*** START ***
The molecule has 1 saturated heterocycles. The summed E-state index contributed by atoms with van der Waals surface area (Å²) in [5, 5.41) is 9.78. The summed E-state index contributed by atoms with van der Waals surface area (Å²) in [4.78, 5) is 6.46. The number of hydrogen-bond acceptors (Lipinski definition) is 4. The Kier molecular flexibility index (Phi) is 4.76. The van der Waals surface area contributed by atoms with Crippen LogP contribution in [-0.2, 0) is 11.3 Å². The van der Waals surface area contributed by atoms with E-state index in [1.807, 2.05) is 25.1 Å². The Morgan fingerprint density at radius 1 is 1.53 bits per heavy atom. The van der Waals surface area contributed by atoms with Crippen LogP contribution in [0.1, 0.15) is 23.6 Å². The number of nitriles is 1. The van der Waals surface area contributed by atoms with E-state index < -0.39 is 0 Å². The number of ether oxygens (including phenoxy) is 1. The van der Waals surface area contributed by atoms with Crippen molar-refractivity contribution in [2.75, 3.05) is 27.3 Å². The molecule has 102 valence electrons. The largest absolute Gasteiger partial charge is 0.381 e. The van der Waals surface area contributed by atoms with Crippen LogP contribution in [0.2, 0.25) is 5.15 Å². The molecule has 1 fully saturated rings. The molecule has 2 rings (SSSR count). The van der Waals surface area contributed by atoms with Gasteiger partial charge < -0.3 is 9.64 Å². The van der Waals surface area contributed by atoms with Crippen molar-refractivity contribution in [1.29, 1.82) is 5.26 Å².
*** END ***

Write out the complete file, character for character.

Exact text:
The molecule has 1 saturated heterocycles. The summed E-state index contributed by atoms with van der Waals surface area (Å²) in [5, 5.41) is 9.78. The summed E-state index contributed by atoms with van der Waals surface area (Å²) in [4.78, 5) is 6.46. The number of hydrogen-bond acceptors (Lipinski definition) is 4. The Kier molecular flexibility index (Phi) is 4.76. The van der Waals surface area contributed by atoms with Crippen LogP contribution in [-0.2, 0) is 11.3 Å². The van der Waals surface area contributed by atoms with E-state index in [1.807, 2.05) is 25.1 Å². The Morgan fingerprint density at radius 1 is 1.53 bits per heavy atom. The van der Waals surface area contributed by atoms with Crippen LogP contribution in [0.1, 0.15) is 23.6 Å². The number of nitriles is 1. The van der Waals surface area contributed by atoms with E-state index < -0.39 is 0 Å². The number of ether oxygens (including phenoxy) is 1. The van der Waals surface area contributed by atoms with Crippen molar-refractivity contribution in [2.75, 3.05) is 27.3 Å². The molecule has 102 valence electrons. The largest absolute Gasteiger partial charge is 0.381 e. The van der Waals surface area contributed by atoms with Crippen LogP contribution in [0.2, 0.25) is 5.15 Å². The molecule has 1 fully saturated rings. The molecule has 2 rings (SSSR count). The van der Waals surface area contributed by atoms with Gasteiger partial charge < -0.3 is 9.64 Å². The van der Waals surface area contributed by atoms with Crippen molar-refractivity contribution in [1.29, 1.82) is 5.26 Å².